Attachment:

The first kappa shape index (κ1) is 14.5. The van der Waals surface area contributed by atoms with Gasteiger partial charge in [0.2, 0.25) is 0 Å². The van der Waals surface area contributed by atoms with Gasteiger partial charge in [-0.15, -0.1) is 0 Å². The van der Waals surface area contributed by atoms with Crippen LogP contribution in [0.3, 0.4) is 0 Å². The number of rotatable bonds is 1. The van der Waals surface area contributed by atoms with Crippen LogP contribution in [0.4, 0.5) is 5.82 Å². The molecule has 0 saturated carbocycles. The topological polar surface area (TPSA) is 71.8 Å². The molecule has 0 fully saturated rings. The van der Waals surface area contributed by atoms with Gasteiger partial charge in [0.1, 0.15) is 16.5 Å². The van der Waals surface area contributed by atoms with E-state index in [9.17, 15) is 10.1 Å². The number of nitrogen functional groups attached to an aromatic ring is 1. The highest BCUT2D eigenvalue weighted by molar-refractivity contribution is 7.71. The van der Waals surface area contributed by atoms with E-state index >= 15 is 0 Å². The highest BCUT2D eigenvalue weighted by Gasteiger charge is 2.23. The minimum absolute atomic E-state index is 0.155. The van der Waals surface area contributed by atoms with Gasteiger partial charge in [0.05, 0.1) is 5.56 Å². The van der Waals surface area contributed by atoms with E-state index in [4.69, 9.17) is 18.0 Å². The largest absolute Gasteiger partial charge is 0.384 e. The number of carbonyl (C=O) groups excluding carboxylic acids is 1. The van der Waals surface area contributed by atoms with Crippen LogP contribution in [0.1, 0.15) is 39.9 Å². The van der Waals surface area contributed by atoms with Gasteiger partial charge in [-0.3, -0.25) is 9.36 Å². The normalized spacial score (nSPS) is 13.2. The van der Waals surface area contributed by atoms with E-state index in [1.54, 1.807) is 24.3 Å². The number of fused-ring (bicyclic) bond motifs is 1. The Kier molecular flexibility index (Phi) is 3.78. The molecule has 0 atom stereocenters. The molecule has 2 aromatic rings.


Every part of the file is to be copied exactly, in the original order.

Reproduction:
The first kappa shape index (κ1) is 14.5. The van der Waals surface area contributed by atoms with Gasteiger partial charge in [0.2, 0.25) is 0 Å². The van der Waals surface area contributed by atoms with Gasteiger partial charge in [-0.15, -0.1) is 0 Å². The van der Waals surface area contributed by atoms with Crippen LogP contribution in [0.3, 0.4) is 0 Å². The number of rotatable bonds is 1. The van der Waals surface area contributed by atoms with Crippen LogP contribution in [0.4, 0.5) is 5.82 Å². The molecule has 0 saturated carbocycles. The topological polar surface area (TPSA) is 71.8 Å². The molecule has 0 fully saturated rings. The van der Waals surface area contributed by atoms with Gasteiger partial charge in [0.1, 0.15) is 16.5 Å². The van der Waals surface area contributed by atoms with E-state index in [9.17, 15) is 10.1 Å². The number of nitrogen functional groups attached to an aromatic ring is 1. The highest BCUT2D eigenvalue weighted by molar-refractivity contribution is 7.71. The van der Waals surface area contributed by atoms with E-state index >= 15 is 0 Å². The highest BCUT2D eigenvalue weighted by Gasteiger charge is 2.23. The minimum absolute atomic E-state index is 0.155. The van der Waals surface area contributed by atoms with Gasteiger partial charge in [0.05, 0.1) is 5.56 Å². The van der Waals surface area contributed by atoms with E-state index in [4.69, 9.17) is 18.0 Å². The largest absolute Gasteiger partial charge is 0.384 e. The number of carbonyl (C=O) groups excluding carboxylic acids is 1. The van der Waals surface area contributed by atoms with Crippen LogP contribution in [0.1, 0.15) is 39.9 Å². The van der Waals surface area contributed by atoms with Gasteiger partial charge in [-0.3, -0.25) is 9.36 Å². The normalized spacial score (nSPS) is 13.2. The van der Waals surface area contributed by atoms with E-state index in [1.54, 1.807) is 24.3 Å². The number of fused-ring (bicyclic) bond motifs is 1. The Kier molecular flexibility index (Phi) is 3.78. The molecule has 0 atom stereocenters. The molecule has 2 aromatic rings.